- 3rd attempt: Failed to clear prelims
- 4th attempt: AIR 323
So overall it was a roller coaster ride for me. It was very difficult, and I did feel like giving up many a times, but the only thing that kept me going was my goal. I motivated myself by echoing to myself that ‘If I get selected, then it will all be worth it’. I kept motivating myself, and took healthy and sometimes long breaks so that I did not get frustrated.
Not clearing prelims during my 3rd attempt was the lowest point for me. And I needed some change, so rather than quitting leaving preparation, I decided to take a break. Hence, I joined a think tank, and in retrospect I feel it was a very good decision. So try to changing your surroundings, or take healthy break, do something you enjoy etc. if you feel frustrated or depressed. J
Q2. What went wrong in your previous attempt? What changes did you make in this current attempt?
I can compare my 2nd and 4th attempts (I appeared for mains during my 2nd attempt).
I made the following changes:
- Focus was on answer writing: Structure of answer, presentation of points, crisp and holistic answers. In my earlier mains, I was not able to write many answers for practice, hence I tried to write as much as possible.
- Content wise: I tried to remember more things which were relevant.
- Sociology was a key focus area. I improved my score in Paper 1 from 107 in 2nd attempt to 151 in this attempt due to continued efforts.
Apart from this, other things were more or less the same.
Q. Through this struggle and success, what have your learned? What is the wisdom of life and competition? What is your message to the new aspirants?
The entire journey has been a mixture of many emotions. It has been frustrating, stressful, uncertain, but it has also been enriching, interesting, adventurous. Overall, it has taught me many things. A very important takeaway for me, from these 4 years has been that: no matter how low we reach in life (however hard the circumstances), there is always a chance to bounce back. I also learnt how to be patient in life, and how to stay focused and sincere for something as uncertain as UPSC.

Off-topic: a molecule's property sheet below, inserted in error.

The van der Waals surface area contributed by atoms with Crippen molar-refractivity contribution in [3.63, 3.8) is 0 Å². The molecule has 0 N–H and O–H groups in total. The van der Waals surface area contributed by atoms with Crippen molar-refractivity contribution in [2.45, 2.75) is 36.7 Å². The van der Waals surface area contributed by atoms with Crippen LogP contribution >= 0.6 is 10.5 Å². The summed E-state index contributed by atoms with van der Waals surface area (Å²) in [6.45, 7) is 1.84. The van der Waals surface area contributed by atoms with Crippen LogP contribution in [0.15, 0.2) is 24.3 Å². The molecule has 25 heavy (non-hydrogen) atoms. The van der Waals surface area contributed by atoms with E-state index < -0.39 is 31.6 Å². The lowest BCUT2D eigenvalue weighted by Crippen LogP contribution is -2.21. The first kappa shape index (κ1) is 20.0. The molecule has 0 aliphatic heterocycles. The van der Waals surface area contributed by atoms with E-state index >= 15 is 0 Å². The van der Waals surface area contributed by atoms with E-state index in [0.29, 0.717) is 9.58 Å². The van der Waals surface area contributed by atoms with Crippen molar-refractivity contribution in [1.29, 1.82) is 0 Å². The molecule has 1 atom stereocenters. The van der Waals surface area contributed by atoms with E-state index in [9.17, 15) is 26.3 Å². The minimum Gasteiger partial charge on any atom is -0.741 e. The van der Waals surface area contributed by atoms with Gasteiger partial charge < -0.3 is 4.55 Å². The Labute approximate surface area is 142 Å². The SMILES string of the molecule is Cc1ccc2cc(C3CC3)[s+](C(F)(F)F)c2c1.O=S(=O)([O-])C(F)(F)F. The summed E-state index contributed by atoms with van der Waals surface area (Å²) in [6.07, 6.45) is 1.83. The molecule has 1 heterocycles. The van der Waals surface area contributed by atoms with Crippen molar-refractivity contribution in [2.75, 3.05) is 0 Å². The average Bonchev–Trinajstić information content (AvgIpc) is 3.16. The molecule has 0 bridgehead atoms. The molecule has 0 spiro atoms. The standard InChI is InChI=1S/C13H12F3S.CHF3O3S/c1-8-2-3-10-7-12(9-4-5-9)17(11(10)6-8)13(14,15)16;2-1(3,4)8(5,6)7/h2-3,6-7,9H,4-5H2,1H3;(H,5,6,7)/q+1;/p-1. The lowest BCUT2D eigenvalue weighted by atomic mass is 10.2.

Q. Many hardworking candidates have failed in Mains/Interview of CSE-2016 and scored quite low in Prelims-2017. They’re feeling cynical, hopeless and depressed- what is your message to them?
The cycle of UPSC makes us go through hard and difficult times, but don’t lose hope. Keep calm and study. A result is never a judge for anyone, so don’t judge yourself based on these failures, you can and will do much better next time. Try and stay focused, motivate yourself and pray for the best. May the force be with you. All the best! J
Q. Behind every topper are many people who stood by during those uncertain times when he/she was merely an ‘aspirant’. Would you like to tell the world, who were those people in your case? Any specific incidence that you would like to share with the readers?
Yes, there are many people whom I would like to thank. The first ones would be my parents, who saw the civil service dream in the first place and kept me motivated and sacrificed a lot for me. I would also like to thank my brothers (Dheeraj and Madhav) who supported me during my failures. A big thank you to my friends who stood by me, and motivated me for 4 long years, especially during many late night conversations.
Q. You are well aware of the sacred rule of conducting toppers interview- the last question must be about self-marketing. So, Did you use Mrunal.org for your preparation and if yes, how did it help you? And you can even reply “No”. I’ll still publish your answer without tempering.
I used Mrunal.org during the initial period of my preparation, when I had just started preparing.
It was extremely helpful to clear my concepts during that time. I downloaded many questions, papers and material from Mrunal.